According to the largest U.S. advocacy group for lesbian, gay, bisexual and transgender people, 22 transgender or gender non-conforming people have been fatally shot or killed by other violent means in 2019 and this number is most likely an undercount according to the Human Rights Campaign.
While Trans day of Remembrance cannot bring any of those killed back to life, Thomas Pierce, who heads the Grand Rapids Pride Center, says its an opportunity to recognize the lives that were lost to violence.
“Whether you identify as trans, gay, bisexual, pansexual, lesbian or straight and you want to be an ally…being an ally is being informed of these things and knowing that there is a demographic of this community that is being targeted, and being targeted for violence and death.”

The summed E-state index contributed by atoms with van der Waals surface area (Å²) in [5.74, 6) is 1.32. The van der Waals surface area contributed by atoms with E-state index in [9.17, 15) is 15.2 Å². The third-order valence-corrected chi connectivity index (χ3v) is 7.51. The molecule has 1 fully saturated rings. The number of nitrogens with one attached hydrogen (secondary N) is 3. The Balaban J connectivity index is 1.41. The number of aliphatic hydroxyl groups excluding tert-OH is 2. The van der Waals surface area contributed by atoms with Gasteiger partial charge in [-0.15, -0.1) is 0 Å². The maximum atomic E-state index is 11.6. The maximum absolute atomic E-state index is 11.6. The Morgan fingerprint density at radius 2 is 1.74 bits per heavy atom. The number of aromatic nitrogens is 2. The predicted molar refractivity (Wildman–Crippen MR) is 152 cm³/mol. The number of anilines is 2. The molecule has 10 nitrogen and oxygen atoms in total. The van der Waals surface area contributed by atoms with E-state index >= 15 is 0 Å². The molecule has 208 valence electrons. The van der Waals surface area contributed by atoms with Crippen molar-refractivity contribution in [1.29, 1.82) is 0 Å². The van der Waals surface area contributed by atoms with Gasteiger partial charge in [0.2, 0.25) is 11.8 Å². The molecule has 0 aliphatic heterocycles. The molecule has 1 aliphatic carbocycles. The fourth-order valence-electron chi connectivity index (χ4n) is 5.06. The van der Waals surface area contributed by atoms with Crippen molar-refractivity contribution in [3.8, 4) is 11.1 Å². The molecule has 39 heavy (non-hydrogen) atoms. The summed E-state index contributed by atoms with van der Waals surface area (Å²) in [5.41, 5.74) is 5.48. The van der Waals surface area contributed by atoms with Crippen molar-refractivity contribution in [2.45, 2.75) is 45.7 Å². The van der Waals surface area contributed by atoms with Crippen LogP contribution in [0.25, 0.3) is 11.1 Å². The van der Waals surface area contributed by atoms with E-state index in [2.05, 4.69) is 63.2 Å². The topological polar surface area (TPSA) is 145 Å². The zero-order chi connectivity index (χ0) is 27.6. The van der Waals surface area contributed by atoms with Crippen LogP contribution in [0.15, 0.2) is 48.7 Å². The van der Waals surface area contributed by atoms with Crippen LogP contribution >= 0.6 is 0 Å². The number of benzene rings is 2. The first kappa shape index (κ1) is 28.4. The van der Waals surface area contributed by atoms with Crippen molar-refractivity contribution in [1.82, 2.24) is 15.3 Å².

Pierce says that bringing up the violence the trans community undergoes on a regular basis is his responsibility as a white man.
“It's not pretty to talk about. But it's important because people are dying. And if we don't talk about it, um. No one's going to know and it's going to keep happening. No one's going to want to bring it up to the point where we need to actively start pushing for legislation.”
Transday of Remembrance will take place on Wednesday from 7 to 9pm at Aisle Nine next door to Lucy’s Café in Grand Rapids, Michigan. The event will feature a vigil and reading of names, as well as messages from guest speakers and artists from the local trans community.
Michelle Jokisch Polo, WGVU News.